Wavu Wiki Instant while running

Instant while running

From Wavu Wiki, the 🌊 wavy Tekken wiki

Instant while running (iWR) is a technique to do running moves at close range.

Timing

Despite the name, iWR has nothing to do with being fast.

Standing
Dashing
Running
Fastest possible iWR, minimal input
Frame
Input
State
1
f
2
n
3
f
4
n
5
f
6
2
Slowest possible iWR, minimal input
Frame
Input
State
1
f
2
n
n
20
n
21
f
22
n
n
30
n
31
f
32
2

The key to iWR is that the attack button must be pressed exactly one frame after the third f input.

Button too early, gets f,F+2 instead
Frame
Input
State
1
f
2
f
3
f
4
n
5
n
6
n
7
f
8
f
9
f
10
n
11
n
12
n
13
f2
Succesful iWR
Frame
Input
State
1
f
2
f
3
f
4
n
5
n
6
n
7
f
8
f
9
f
10
n
11
n
12
n
13
f
14
f2
Button too late, gets f+2 instead
Frame
Input
State
1
f
2
f
3
f
4
n
5
n
6
n
7
f
8
f
9
f
10
n
11
n
12
n
13
f
14
f
15
f2

The technique makes use of how the game goes about stopping you from running when the opponent is close. Rather than stopping you from doing a run at all, it simply stops a run immediately after it starts, so there's still one frame where you're in the running stance.

Purpose

Running moves are powerful. For example, Kazumi's wr2 deals 25 damage with knockdown and wall splats. The only other safe mid she has with better payoff is f,F+4, which is slower, shorter range, easier to step, and worse on block. She also has wr1 which is +7 on block and deals even more damage.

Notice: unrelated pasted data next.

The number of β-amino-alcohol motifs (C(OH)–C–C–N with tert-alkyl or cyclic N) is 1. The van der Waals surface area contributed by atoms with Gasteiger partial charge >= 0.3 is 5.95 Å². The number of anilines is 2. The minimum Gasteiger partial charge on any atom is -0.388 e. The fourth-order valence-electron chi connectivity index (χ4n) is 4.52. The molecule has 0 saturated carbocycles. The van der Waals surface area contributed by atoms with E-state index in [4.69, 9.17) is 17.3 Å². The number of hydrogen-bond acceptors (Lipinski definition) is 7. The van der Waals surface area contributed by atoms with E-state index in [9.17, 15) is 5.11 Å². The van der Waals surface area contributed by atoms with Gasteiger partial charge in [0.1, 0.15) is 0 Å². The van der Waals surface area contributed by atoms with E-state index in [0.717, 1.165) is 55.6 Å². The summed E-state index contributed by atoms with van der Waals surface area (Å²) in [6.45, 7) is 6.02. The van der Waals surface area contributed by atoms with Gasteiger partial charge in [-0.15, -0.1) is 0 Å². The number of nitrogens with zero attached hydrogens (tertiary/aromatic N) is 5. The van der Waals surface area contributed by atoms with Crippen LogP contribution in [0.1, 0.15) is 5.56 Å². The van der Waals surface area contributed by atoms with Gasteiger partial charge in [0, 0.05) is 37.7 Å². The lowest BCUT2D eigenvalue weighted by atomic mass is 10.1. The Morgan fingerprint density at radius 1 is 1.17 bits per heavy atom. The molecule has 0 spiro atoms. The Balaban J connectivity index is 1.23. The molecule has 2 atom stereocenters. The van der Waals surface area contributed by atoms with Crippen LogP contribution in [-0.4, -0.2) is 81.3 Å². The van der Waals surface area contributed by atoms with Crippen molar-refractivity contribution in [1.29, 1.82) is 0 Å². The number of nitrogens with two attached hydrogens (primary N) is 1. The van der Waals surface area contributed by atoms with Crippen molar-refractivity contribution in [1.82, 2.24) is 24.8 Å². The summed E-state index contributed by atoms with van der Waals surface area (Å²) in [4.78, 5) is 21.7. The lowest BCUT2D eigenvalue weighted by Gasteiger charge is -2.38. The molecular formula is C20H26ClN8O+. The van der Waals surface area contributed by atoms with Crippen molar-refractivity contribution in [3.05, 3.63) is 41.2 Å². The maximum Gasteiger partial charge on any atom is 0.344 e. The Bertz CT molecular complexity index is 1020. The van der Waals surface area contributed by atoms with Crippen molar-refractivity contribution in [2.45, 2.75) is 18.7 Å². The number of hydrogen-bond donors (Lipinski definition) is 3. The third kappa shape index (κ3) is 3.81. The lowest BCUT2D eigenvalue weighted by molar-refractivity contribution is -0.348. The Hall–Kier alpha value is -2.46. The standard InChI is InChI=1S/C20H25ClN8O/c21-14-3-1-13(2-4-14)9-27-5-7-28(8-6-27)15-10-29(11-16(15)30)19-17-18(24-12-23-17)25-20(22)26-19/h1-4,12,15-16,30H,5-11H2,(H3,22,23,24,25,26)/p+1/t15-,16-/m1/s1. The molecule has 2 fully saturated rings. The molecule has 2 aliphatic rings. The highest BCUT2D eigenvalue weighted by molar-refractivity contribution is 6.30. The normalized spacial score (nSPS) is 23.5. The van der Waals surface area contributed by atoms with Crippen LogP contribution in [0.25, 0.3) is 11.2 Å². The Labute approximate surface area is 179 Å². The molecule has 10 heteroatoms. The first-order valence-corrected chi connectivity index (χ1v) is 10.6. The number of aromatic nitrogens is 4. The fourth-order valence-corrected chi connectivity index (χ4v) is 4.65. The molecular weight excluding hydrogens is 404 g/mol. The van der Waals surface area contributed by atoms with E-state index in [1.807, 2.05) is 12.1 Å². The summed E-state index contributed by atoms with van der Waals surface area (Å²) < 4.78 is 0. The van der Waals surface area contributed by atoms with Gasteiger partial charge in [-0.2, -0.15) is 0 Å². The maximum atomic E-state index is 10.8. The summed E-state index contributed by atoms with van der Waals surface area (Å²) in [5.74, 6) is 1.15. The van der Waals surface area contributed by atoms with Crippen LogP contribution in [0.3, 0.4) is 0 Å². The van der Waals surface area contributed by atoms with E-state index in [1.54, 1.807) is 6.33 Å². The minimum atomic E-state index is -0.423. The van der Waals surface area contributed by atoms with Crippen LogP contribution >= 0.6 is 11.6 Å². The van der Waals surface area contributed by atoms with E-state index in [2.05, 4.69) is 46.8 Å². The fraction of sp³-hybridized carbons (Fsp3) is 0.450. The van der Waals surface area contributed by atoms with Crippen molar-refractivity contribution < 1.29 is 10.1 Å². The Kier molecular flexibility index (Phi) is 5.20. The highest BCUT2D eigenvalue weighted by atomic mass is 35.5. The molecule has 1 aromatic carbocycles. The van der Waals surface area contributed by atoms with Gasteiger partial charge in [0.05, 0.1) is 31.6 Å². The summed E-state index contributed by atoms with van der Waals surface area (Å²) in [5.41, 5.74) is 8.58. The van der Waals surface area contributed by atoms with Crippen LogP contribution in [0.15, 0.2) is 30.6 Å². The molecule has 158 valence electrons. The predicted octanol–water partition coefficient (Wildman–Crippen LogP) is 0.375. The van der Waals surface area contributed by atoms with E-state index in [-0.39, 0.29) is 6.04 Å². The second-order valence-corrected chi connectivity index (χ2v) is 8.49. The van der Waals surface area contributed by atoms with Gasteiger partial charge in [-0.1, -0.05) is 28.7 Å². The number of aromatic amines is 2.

Rather than making running moves fast, the purpose of iWR is to make them consistent. They're at their best at around range 2, but it's possible when you go for one that your opponent does a dash (e.g. a dash block) at the same time. If this happens and you don't do iWR, you don't get your running move.

Even when input quickly, running moves are slow—the input still adds 5 frames minimum to the startup, and more realistically 10+ frames.

iWR does make running moves slightly faster, since you'll be pressing the attack button at the first frame of your run, rather than 2 or 3 frames into it as one might do naturally.

Overusing iWR at close range without a read on your opponent's timing is good way to eat a counter hit, but having the option to use running moves in this situation is also useful, especially when at the wall.

Buffered

Example of buffer into iWR.2. The purple square in the overlay shows the first frame after recovery. Note how early the first f is buffered.

You can buffer the first f of iWR. This makes it faster and thus more of a threat when combined with a big frame advantage. Doing this is a bit harder as now the second f input must also be timed well—exactly as you recover. If you press it too early you'll get the wrong move, and later will be slower.